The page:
Paper Mario for adults
As for the gameplay itself, The Stick of Truth plays a lot like the beloved Paper Mario games: you have a relatively open world to explore filled with enemies, puzzles, treasures, and unique encounters. Combat is turn-based, but it never falls in the pit of monotonous attack button-mashing: in order to perform an attack, cast a spell, use a special ability, or deflect an enemy hit effectively, you’ll have to press a certain button in a timely manner, repeatedly smash it, succeed in a quick-time event, or carry out some other related action. Unlike Paper Mario games, such actions aren’t just an optional way of increasing combat efficiency, they’re a requirement to perform if you don’t want to completely screw up your chances of winning battles on both normal and hard difficulty.
Much like the rest of the game, combat in Stick of Truth is humorous and laugh-inducing on multiple levels. Starting with equipment, you’ll be fighting with all kinds of absurd objects like vibrators, extraterrestrial sticks, “Mossad knives”, and animal claws which get even more ridiculous once you start enhancing them, and the same goes for armor, helmets, gloves, and cosmetic items. Special attacks and abilities range from relatively normal backstabs, rushes, and quick attacks to ones like “Jew-Jitsu”, “Sling of David”, and fart magic which parodies Skyrim’s Thu’um, i.e. shout ability and also has a lot of applications outside of combat. These (ass) shouts are powered by mana, which is basically gas, and you’ll want to use them from time to time. The reason for that isn’t only because they’re amusing to watch (which they are) and incredibly effective against most enemy types (which they also are), but also because being 100% filled with “mana” may result in your character literally shitting his pants and losing a turn in battle. This leads me to my next point:
Intelligently designed interactive hilarity
On hard and, to some extent, normal difficulty, South Park: The Stick of Truth does a great job of stopping you from ruining the game for yourself, i.e. doing stuff like hoarding potions you’re never going to use and sticking to the same (most effective) attack pattern in every encounter which could lead to boredom, all while never feeling unfair or linear. The same goes for your choice of a partner in crime: there are six companions (Butters, Kenny, Kyle, Cartman, Stan, and Jimmy) to choose from, all of whom have their own strengths and weaknesses, and therefore situations for which they’re best suited for. You’ll certainly have a favorite or two, but the intelligent game design will ensure that you never completely neglect a party member, even though at least a couple of characters will always be equally skilled to handle any type of enemies, thus consistently leaving you with a choice.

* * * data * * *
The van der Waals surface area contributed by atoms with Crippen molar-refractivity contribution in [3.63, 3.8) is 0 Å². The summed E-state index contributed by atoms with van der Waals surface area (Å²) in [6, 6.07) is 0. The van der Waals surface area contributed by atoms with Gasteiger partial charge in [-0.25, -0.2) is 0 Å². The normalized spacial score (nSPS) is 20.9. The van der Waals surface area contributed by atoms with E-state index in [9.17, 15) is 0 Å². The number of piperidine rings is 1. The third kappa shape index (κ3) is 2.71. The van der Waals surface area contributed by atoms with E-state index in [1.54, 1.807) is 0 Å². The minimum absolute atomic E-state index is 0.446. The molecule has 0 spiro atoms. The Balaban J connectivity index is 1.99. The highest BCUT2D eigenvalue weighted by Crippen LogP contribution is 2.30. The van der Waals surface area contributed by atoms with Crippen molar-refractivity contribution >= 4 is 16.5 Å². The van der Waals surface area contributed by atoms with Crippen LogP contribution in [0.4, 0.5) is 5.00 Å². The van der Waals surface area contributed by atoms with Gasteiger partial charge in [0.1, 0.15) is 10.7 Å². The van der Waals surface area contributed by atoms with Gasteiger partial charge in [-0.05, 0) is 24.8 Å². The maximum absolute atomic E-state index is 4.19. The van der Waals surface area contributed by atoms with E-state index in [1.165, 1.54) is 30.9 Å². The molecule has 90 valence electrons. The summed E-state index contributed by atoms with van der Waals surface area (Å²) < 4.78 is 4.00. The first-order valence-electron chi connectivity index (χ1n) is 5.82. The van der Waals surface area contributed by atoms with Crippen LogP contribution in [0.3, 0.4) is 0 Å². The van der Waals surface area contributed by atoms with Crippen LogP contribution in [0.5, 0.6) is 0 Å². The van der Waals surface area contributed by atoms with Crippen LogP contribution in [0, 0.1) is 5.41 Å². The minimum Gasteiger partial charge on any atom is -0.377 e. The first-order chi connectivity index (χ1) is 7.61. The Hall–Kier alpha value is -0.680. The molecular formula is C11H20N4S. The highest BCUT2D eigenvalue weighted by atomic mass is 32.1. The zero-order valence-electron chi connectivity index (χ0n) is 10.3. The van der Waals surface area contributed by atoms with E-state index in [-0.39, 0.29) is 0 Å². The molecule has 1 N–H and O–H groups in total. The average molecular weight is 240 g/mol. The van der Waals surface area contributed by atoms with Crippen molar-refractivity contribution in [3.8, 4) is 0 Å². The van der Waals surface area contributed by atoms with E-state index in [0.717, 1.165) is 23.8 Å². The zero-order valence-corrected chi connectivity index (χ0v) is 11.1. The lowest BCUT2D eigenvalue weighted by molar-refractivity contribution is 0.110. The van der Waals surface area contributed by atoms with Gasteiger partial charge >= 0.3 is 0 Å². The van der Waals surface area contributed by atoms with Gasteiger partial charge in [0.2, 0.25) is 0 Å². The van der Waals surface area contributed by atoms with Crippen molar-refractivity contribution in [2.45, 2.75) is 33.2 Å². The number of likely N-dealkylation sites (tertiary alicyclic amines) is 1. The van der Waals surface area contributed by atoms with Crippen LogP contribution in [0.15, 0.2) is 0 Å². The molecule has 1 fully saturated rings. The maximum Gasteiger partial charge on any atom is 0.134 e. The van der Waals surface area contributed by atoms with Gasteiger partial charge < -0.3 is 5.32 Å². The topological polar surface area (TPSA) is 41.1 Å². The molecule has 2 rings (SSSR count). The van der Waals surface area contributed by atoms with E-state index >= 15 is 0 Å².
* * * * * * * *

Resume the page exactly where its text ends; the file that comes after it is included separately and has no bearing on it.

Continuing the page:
Furthermore, every enemy has its own set of attacks and special abilities, and situations like those in which a certain someone uses “Presentation about global warming” to put you party to sleep and gives it the “Screwed” status ailment which decreases its combat efficiency are a frequent occurrence. Needless to say, they are terribly funny to witness.
Speaking of enemies, you’ll be fighting a really ridiculous cast. From relatively “normal” opponents like kindergarteners, school kids, security guards, cows, and cliches like wolves, bears, and rats, to ginger hall monitors, jealous boyfriends, pedophiles, bishops, 14th century Mongolian warriors, aliens, nazi zombies, underpants-collecting gnomes, any many, many more – enemies in South Park: The Stick of Truth are numerous, varied, memorable, and absolutely hilarious.
To summarize the above few paragraphs, just imagine the following scene: you’re fighting a giant nazi zombie aborted fetus armed with a metal vibrator that casts lighting and are teamed up with a handicapped nine-year-old with a speech impediment that’s singing “t-there once was a maiden from S-s-s-s-s-stonebury Hollow, she didn’t talk much, b-but b-b-b-b-boy, did she swallow, I h-had a nice lance that she s-s-sa-s-s-sat upon, the maiden from Stonebury who was also your mom” to increase your combat stats. Also, you happen to be dressed like an underage transsexual version of Conan the Barbarian. It’s your turn. You pour a combination of black coffee and methamphetamine down your throat and get a speed boost. Without hesitation, you violently fart in fetus’s sticky eye twice in one move. Only then, you realize you fucked up. The genocidal abortion is an Undead type, meaning it’s immune to Gross damage. The huge monstrosity with a swastika on its mutilated arm is now angry. It shouts “SIEG HEIL” and starts maniacally trashing the room with its umbilical cord. You’re distracted by the sounds of J-Pop and miss a button prompt. The huge cluster of tissue and blood vessels hits your paraplegic friend and turns him into a quadriplegic.